Globally and in the region, the healthcare sector is being transformed by a number of dynamic trends, including digitalization, personalization and internationalization. It’s truly one of the most exciting times to be a caregiver, as new technologies enable us to offer care to more patients wherever they are and whenever they need it.
It is important to understand, however, that the full benefit of these innovations can only be delivered by focusing on the human factors that underwrite them, and – like all industries – that healthcare has a responsibility to deploy new technologies in a sustainable manner.
Transforming Healthcare Delivery through Digitalization
Digital platforms will play a much greater role in the future, supporting the work of primary care physicians and family practices. In terms of speed of response, telemedicine is already helping patients in Abu Dhabi, ensuring they are able to consult experienced physicians from home, and book appointments as required.
These platforms are being supported by online systems that aggregate and analyze medical data earlier and more effectively. A great example of this is the online IT system we deploy at Cleveland Clinic Abu Dhabi to help detect heart problems. The system collects data from pacemakers and other implantable cardiac devices from anywhere in the UAE and sends alerts to doctors when it detects that patients could be experiencing rhythmic disturbances of the heart. The data is aggregated to track patterns over time and accessed by doctors using their mobile devices.
When combined with new technologies, such as blockchain and Artificial Intelligence (AI), the possibilities are almost limitless. AI is already being used to detect diseases, like cancer, more accurately and at earlier stages. For example, the use of AI in the review of mammograms is delivering results 30 times faster and with 99% accuracy, reducing the need for unnecessary biopsies, according to the American Cancer Society. If applied to reviewing data from consumer wearables, AI could provide a vital overview of population health, enabling doctors to address community health issues at an earlier, more treatable stage.
Even in the field of surgery, new technologies are having a transformational impact. Robotics enable surgeons to enter any part of the body through tiny incisions, reducing the invasiveness of the surgery and subsequently the recovery time that patients need. Cleveland Clinic Abu Dhabi is at the forefront of robotic surgery, particularly in cardiac care. The most exciting potential future application of robotic surgery would be the opportunity to perform operations at a distance. Patients could receive the support of a world-class surgeon in a different hospital or even a different country.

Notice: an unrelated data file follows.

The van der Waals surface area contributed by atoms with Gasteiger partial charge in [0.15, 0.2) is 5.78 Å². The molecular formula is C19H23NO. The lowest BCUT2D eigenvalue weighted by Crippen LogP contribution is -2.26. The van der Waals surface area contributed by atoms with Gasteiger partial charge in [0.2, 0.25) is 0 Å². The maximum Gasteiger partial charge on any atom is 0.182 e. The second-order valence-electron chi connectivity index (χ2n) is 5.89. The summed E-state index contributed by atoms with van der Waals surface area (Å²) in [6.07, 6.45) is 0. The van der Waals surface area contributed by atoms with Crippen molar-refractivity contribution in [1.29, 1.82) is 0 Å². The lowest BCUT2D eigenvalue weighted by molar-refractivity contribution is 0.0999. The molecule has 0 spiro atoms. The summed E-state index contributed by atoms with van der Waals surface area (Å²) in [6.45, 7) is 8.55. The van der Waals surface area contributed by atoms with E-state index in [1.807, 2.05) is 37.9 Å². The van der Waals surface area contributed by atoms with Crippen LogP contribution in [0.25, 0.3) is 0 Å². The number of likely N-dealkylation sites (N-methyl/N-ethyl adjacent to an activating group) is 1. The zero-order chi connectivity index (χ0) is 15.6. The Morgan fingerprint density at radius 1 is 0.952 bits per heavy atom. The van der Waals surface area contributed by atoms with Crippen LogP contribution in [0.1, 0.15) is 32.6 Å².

Applying a ‘Team of Teams’ Approach
Delivering the full benefits of these new innovations will require healthcare organizations to rethink their traditional methods of organization. Healthcare is traditionally siloed into departments, which creates limiting barriers for the potential to share knowledge and collaborate. We need to move towards a model where care is delivered through the coordinated efforts of diverse professionals with complementary qualifications, enabled by technology.
This is the most important differentiator for Cleveland Clinic Abu Dhabi, where our model of care is organized around a ‘team of teams’ approach. Every patient who comes to the hospital is cared for by a team of providers, enabling us to address the most complex issues.
Building Sustainability into an Innovation Strategy
As a leader in the healthcare industry, Cleveland Clinic Abu Dhabi understands that climate change is a risk to the health of our communities, as well as to our organization. As a result, sustainability has to be at the heart of every innovation strategy. This means that it is essential for any new initiatives to be assessed from an environmental, social and economic impact perspective – as well as for the potential health benefits.
Of course, new technologies also enable us to manage our environmental impact. At Cleveland Clinic Abu Dhabi, we deploy a greenhouse gas tool to quantify and exhaustively log the exact amounts of greenhouse gas emissions the hospital produces, as part of the effort to reduce carbon emissions. We have also started a food waste dehydration program that converts food waste into an organic byproduct, which is used to produce compost for the hospital’s landscapes and gardens.
By coupling new models of care with new technologies, healthcare organizations will be able to offer greater personalization in treatment plans and delivery. In addition, they will be able to tap into an international network of experts, ensuring that patient cases are reviewed by leading specialists in their field, no matter where they are in the world.
Cleveland Clinic Abu Dhabi is already deploying an integrated, international healthcare network to ensure that our patients have access to 57,000 of the most sophisticated and connected medical minds in the world. Working together, we believe the healthcare industry of the future will be able to tackle even the most challenging issues of our time.